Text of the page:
COLUMBUS, OH (WCMH)- After an alleged $60 million bribery scandal that rocked the Statehouse in July, new House Speaker Bob Cupp was left trying to put the pieces back together and move forward.
The former Ohio Supreme Court Justice took the position of Speaker one week after his predecessor, Larry Householder was arrested and accused of federal racketeering. Speaker Cupp’s message to Ohioans is that most of the people at the Ohio Statehouse are not like that.
“That is not what happens every day. Legislators and other public servants are hardworking, they’re ethical, they try to do the right thing, they just want to serve the public. Often it’s a sacrifice financial or based on your family to do it so those are aberrations,” said Speaker Cupp.
Speaker Cupp presided over his first session this week since becoming House Speaker. One of the first matters of business is to repeal and possibly replace House Bill 6, which is the nuclear bailout at the center of a federal investigation. Speaker Cupp created a committee that will begin looking at the issue next week.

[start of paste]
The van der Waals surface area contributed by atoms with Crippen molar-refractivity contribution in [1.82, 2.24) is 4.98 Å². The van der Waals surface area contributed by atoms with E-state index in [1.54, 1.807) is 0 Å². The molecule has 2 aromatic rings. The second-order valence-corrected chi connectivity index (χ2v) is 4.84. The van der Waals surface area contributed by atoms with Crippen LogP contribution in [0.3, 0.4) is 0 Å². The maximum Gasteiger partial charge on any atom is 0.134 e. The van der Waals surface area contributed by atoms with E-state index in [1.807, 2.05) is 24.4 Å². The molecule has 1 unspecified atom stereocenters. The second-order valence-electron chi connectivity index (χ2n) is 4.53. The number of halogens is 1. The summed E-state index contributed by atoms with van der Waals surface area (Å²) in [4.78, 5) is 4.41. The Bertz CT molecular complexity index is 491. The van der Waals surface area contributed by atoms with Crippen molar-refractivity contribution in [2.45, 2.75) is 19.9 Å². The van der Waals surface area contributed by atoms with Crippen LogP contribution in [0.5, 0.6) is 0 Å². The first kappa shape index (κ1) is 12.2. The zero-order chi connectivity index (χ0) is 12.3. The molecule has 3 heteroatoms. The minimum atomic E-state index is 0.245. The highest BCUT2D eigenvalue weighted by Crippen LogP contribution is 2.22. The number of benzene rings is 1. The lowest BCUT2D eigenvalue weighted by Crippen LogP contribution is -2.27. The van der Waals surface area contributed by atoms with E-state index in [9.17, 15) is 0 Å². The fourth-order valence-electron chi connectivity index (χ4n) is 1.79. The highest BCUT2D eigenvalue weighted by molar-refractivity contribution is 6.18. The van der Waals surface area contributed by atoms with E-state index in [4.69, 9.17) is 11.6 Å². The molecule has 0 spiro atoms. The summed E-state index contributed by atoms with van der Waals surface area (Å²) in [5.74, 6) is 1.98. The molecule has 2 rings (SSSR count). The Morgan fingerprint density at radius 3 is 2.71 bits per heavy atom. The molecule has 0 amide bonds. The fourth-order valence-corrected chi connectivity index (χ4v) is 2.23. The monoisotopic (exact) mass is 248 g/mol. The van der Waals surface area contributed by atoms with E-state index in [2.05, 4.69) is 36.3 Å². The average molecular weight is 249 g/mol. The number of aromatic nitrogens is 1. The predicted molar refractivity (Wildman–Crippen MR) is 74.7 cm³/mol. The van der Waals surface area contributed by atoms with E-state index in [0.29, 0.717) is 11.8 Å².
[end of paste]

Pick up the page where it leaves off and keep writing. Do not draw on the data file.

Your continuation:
“We’re going to have the policy discussion in the open, and people will be able to weigh whether it’s good policy or bad policy,” said Speaker Cupp.
Householder remains a member of the House of Representatives. Speaker Cupp explained that they haven’t acted to remove Householder, because the legislature can only remove a member once for an act. Since Householder is on the November 3 ballot, they’d like to keep their options open for after November.
“If we need to use it in the beginning of the next session, we have something that we can do it rather than now having our hands tied,” said Speaker Cupp.
Democratic members of the House of Representatives have expressed their distrust in new leadership. Speaker Cupp expressed that he’s working to rebuild those relationships.
“I am fairly confident that while we have our disagreements now, that once the election is over all members of the legislature will be able to come together and the minority leader and I will be able to develop a good relationship,” said Cupp. “I think that was damaged a lot by the prior speaker and so I think it’s going to take a while to sort of get over the mistrust that was developed then.”